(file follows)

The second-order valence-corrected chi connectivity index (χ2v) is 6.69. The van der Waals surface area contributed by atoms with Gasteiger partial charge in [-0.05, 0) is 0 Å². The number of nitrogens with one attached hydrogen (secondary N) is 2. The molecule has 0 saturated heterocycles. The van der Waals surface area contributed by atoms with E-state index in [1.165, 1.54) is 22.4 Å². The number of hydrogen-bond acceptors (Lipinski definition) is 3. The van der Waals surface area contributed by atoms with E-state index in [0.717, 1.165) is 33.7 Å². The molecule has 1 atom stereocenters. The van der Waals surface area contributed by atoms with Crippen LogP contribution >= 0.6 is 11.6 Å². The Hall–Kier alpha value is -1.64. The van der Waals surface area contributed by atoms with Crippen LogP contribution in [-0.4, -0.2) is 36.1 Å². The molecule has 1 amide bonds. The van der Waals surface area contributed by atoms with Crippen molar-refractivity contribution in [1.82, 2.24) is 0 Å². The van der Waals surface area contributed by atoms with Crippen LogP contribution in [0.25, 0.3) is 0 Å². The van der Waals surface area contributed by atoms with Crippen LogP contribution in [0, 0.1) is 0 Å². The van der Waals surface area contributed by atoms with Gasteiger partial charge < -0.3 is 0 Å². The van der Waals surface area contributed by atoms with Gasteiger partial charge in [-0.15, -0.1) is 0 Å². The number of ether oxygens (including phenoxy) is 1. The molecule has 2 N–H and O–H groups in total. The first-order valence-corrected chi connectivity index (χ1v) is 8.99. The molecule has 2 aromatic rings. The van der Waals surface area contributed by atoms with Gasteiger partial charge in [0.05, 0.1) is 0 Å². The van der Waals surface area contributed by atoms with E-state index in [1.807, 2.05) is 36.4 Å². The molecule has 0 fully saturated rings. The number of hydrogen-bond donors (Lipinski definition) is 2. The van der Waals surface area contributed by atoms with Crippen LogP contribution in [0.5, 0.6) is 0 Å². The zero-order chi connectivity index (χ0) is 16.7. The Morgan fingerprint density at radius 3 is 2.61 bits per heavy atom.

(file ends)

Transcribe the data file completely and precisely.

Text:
The second-order valence-corrected chi connectivity index (χ2v) is 6.69. The van der Waals surface area contributed by atoms with Gasteiger partial charge in [-0.05, 0) is 0 Å². The number of nitrogens with one attached hydrogen (secondary N) is 2. The molecule has 0 saturated heterocycles. The van der Waals surface area contributed by atoms with E-state index in [1.165, 1.54) is 22.4 Å². The number of hydrogen-bond acceptors (Lipinski definition) is 3. The van der Waals surface area contributed by atoms with E-state index in [0.717, 1.165) is 33.7 Å². The molecule has 1 atom stereocenters. The van der Waals surface area contributed by atoms with Crippen LogP contribution >= 0.6 is 11.6 Å². The Hall–Kier alpha value is -1.64. The van der Waals surface area contributed by atoms with Crippen LogP contribution in [-0.4, -0.2) is 36.1 Å². The molecule has 1 amide bonds. The van der Waals surface area contributed by atoms with Crippen molar-refractivity contribution in [1.82, 2.24) is 0 Å². The van der Waals surface area contributed by atoms with Crippen LogP contribution in [0.25, 0.3) is 0 Å². The van der Waals surface area contributed by atoms with Crippen LogP contribution in [0, 0.1) is 0 Å². The van der Waals surface area contributed by atoms with Gasteiger partial charge < -0.3 is 0 Å². The van der Waals surface area contributed by atoms with Gasteiger partial charge in [-0.15, -0.1) is 0 Å². The number of ether oxygens (including phenoxy) is 1. The molecule has 2 N–H and O–H groups in total. The first-order valence-corrected chi connectivity index (χ1v) is 8.99. The molecule has 2 aromatic rings. The van der Waals surface area contributed by atoms with Gasteiger partial charge in [0.05, 0.1) is 0 Å². The van der Waals surface area contributed by atoms with E-state index in [1.807, 2.05) is 36.4 Å². The molecule has 0 fully saturated rings. The number of hydrogen-bond donors (Lipinski definition) is 2. The van der Waals surface area contributed by atoms with Crippen LogP contribution in [0.5, 0.6) is 0 Å². The zero-order chi connectivity index (χ0) is 16.7. The Morgan fingerprint density at radius 3 is 2.61 bits per heavy atom.